In director's final Pop Concert, band and choir rock MAUHS

BENNINGTON — Thirty-two years ago, when Mount Anthony Union High School band director Marjorie Rooen arrived at MAU, she brought with her what would become an annual tradition: The Pop Concert, a collaboration between the pop choir, jazz band, and any students who wanted the opportunity to show off their skills in small ensemble or solo performances.

On Saturday, Rooen, who is retiring at the end of the school year, directed her final Pop Concert. Initially, there were to be three performances, Thursday, Friday, and Saturday nights, but snow led to the Thursday performance being called off.

Rooen said on Friday night that the Pop Concert is always the most fun show of the year, and that it would be very weird to say goodbye and leave the show in the hands of her successor.

The MAUHS auditorium stage was divided into three stages to facilitate quick transitions between songs. The pop choir and smaller choral ensembles took the main stage, with the jazz band inhabiting the floor on stage left, and the various rock bands that played throughout the night holding down the floor on stage right. A second, smaller stage was set up on the center floor in front of the main stage, for solo acts and groups of two or three people, with the piano off to the side of that.

The concert was bookended with two performances of "Aquarius" from the 1967 musical "Hair" from the combined pop choir and jazz band. The first solo performance of the night was from Cooper Mason, who played guitar and sang Cavetown's "This is Home." The pop choir then returned to the stage for a rendition of Meghan Trainor's "Better When I'm Dancin'" Rachel Langlois and Erica Sholes, accompanied by Ben Bushee on piano, performed "Wild Things" by Alessia Cara. The jazz band the performed "Fever," the rhythm and blues classic written by Eddie Cooley and Otis Blackwell and famously performed by Peggy Lee, Elvis Presley, and Madonna, among other, with vocals by Sienna McFaline.

The first rock band performance of the night was from The Throwbacks, made up of Rimmele Wood on lead vocals and guitar, Garrett Currier on vocals and guitar, Seth Button-Mosher on vocals and bass, Owen Maroney on vocals and drums, and Gabe Schatz on vocals and tambourine. They performed Van Morrison's "Brown-Eyed Girl." The Da Capos a cappella group performed "Something Like This," by The Chainsmokers and Coldplay, which was followed by a solo performance from Tea Oakes, who played ukulele and sang Shawn Mendes' "Treat You Better." The jazz band performed The Doobie Brother's "China Grove," which featured Joey Cencellieri on tenor saxophone.

McFaline returned to the stage alongside fellow vocalist C.C. Coffield and guitarist Mason for Jorja Smith's "On My Mind." Mady and the Lost, made up of Mady Breese on vocals, Cody Myers on guitar and vocals, Jake Hill on bass, and Kevin Breese on drums, took on Nothing More's "Love?" The show continued strongly into intermission with Sofia Fusco, on vocals, and Cara Fitzhugh, on vocals and piano, performing a duet of Glen Hasard's "Falling Slowly;" a rock band lead by vocalist Tucker Beaudoin, who was joined by Jackson Granger, Wood, Devin Francis, and Currier in playing Billy Joel's "Shades of Grey," and the chamber singers' performance of A-ha's "Take on Me."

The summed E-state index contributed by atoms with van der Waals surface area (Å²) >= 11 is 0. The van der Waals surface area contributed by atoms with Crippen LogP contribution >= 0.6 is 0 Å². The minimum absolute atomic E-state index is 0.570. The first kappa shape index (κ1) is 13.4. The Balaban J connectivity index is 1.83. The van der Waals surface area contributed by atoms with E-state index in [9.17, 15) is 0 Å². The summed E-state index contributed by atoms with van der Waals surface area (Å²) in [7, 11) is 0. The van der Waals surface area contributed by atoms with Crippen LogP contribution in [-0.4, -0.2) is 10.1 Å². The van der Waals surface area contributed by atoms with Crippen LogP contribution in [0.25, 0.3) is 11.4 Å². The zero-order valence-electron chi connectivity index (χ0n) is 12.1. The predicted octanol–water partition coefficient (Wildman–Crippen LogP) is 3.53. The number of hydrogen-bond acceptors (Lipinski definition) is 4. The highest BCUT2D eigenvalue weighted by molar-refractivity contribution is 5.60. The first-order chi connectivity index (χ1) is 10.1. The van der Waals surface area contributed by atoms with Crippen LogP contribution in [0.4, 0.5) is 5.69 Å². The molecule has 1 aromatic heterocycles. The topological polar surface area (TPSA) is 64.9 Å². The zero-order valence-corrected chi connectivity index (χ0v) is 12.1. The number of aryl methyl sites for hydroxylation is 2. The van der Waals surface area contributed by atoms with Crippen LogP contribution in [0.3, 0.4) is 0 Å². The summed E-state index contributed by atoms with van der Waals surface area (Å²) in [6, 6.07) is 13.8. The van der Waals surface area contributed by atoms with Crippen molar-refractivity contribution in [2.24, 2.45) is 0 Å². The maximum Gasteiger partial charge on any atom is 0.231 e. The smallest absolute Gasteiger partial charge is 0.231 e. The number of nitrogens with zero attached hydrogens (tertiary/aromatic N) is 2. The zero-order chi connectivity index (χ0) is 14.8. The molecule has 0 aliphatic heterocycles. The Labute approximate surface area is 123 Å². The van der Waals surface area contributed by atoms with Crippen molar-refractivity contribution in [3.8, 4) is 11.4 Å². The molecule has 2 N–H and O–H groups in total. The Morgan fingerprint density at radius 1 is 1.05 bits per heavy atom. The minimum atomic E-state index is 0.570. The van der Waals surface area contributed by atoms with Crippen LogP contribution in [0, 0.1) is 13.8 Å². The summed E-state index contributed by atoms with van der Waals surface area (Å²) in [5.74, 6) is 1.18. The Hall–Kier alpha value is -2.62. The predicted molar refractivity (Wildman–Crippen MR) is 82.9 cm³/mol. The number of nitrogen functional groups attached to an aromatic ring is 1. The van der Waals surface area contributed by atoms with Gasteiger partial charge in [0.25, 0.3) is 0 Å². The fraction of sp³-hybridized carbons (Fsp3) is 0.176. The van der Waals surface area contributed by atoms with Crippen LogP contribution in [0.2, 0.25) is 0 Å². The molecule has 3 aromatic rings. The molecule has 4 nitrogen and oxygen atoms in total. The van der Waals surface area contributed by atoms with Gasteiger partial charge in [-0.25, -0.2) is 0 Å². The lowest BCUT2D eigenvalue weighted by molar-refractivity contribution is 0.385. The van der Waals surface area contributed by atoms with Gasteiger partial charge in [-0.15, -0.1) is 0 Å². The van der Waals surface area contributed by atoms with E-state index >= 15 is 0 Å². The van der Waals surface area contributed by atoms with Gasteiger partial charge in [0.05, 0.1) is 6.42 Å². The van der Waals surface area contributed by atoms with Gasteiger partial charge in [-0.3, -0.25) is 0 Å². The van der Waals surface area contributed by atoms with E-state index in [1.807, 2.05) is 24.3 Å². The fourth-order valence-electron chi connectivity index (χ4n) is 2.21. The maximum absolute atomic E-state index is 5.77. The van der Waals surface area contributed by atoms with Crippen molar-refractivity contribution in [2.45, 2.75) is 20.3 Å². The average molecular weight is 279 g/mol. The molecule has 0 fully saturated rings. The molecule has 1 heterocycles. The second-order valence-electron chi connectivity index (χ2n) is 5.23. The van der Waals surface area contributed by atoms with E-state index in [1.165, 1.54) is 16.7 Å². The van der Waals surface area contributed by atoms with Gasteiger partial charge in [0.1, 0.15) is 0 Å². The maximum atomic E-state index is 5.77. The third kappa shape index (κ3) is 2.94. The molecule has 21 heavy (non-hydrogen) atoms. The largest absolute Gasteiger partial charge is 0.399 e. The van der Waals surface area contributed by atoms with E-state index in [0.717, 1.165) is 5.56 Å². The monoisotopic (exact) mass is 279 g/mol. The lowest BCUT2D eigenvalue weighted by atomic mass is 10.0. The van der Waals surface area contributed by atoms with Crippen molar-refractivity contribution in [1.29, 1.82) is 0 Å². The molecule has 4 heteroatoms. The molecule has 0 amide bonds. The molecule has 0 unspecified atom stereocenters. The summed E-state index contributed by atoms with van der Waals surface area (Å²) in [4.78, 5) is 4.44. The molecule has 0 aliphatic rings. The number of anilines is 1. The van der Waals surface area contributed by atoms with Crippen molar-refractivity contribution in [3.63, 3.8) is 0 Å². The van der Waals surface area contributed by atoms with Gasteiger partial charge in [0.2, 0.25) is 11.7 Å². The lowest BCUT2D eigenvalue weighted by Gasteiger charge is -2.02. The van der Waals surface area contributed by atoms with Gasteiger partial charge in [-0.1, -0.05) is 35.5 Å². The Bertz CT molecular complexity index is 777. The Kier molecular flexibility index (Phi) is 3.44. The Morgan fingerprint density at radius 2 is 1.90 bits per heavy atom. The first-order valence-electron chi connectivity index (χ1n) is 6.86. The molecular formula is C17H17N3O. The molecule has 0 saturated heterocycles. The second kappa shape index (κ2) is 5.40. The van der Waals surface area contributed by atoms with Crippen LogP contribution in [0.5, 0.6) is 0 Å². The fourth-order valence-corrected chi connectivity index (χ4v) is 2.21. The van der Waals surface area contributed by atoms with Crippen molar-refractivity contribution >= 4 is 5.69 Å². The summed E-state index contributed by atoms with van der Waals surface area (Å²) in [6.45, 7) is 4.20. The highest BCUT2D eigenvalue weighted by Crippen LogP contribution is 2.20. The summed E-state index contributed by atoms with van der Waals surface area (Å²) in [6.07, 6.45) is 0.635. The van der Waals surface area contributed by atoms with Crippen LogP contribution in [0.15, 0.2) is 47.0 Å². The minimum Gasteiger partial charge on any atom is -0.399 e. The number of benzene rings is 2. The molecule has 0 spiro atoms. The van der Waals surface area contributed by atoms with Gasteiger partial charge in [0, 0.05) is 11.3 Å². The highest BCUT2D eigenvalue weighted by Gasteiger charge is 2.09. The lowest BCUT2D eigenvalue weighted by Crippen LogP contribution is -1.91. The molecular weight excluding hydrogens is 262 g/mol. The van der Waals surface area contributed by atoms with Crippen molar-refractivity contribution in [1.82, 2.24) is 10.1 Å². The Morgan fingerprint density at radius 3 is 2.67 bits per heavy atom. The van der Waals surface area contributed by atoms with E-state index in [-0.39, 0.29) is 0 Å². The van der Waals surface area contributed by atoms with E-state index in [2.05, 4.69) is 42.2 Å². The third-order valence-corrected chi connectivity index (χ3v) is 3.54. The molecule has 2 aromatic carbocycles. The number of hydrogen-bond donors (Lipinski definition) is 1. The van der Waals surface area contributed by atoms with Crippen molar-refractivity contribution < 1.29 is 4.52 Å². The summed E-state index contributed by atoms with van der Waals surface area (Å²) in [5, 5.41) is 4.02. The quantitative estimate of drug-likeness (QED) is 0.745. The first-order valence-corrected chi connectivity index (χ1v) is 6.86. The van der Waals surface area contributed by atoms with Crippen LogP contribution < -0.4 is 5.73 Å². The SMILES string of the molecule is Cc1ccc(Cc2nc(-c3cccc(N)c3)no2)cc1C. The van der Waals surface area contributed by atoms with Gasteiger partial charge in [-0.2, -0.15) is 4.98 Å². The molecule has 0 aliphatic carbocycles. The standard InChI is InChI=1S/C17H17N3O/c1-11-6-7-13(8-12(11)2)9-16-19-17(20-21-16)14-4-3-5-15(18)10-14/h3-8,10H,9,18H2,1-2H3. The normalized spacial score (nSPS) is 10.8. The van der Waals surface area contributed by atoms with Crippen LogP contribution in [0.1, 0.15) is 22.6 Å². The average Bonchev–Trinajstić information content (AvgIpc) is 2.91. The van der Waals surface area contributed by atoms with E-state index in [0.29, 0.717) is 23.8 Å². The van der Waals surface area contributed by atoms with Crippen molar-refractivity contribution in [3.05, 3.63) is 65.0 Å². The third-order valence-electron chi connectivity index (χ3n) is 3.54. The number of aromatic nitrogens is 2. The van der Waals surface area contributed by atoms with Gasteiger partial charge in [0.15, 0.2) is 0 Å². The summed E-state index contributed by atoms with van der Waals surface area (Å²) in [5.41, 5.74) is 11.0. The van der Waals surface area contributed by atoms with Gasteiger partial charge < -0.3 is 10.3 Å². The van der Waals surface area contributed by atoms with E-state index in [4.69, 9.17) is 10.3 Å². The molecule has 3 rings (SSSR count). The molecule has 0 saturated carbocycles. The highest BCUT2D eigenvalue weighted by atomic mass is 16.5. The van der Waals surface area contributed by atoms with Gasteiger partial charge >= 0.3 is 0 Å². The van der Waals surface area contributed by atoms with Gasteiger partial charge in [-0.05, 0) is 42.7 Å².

After intermission, the jazz band returned to the stage with the jazz standard "Mercy, Mercy, Mercy," featuring Kyonna Tobin on alto saxophone. Taylor Hewins played guitar and sang in a song he wrote himself, "Striped Arms." The Madrigals, a smaller a cappella group did Walk the Moon's "Shut Up and Dance With Me," which was followed by Sophia Fusco, who performed Ray Charles' "Hit the Road Jack." Wood, Schatz, Fitzhugh, and Currier all teamed up for Aliotta Haynes Jeremiah's "Lake Shore Drive," after which the chambers singers returned to the stage with The Eagles' "Seven Bridges Road."

Over two hours into the concert, the students kept the energy in the room high going into the final stretch. McFaline, Lucy Holden, and Langlois performed Wilson Phillips' "Hold On;" the jazz band, featuring Tobin, played Carlos Santana's "Black Magic Woman;" Bushee sang Benj Pasik and Justin Paul's "Never Enough," accompanied by Anna Salem on piano; and the pop choir performed Toto's "Africa," complete with rain sound effects, which they simulated by snapping and slapping their thighs. The final song before the reprise of Aquarius brought the show to a close was performed by The Throwbacks, who were joined by Dray Bourgeois for Neil Diamond's "Sweet Caroline."

The concert was emceed Evan Kozierok, who kept the audience laughing, and sometimes groaning, in between sets with his pun-filled introductions.

"I plan on staying in the area, as I have been part of the community for 32 years," wrote Rooen in her letter of resignation. "I enjoy the town and the people in Bennington. I will be working on other projects in the music industry and will be president of the New England Music Festival Association in March of 2018. This will keep me busy and still in music education where I have studied and trained." Rooen currently serves as the president-elect of that organization, which has organized the New England Music Festival and other performance opportunities for school-age singers, string and wind players and percussionists since 1928.

The concert was filmed by MAUHS Drama Club advisor Tim Foley and Catamount Access Television, and will be broadcast on CAT-TV in the coming days. It will also be available on the station's YouTube page.

Derek Carson can be reached at, at @DerekCarsonBB on Twitter and 802-447-7567, ext. 122.


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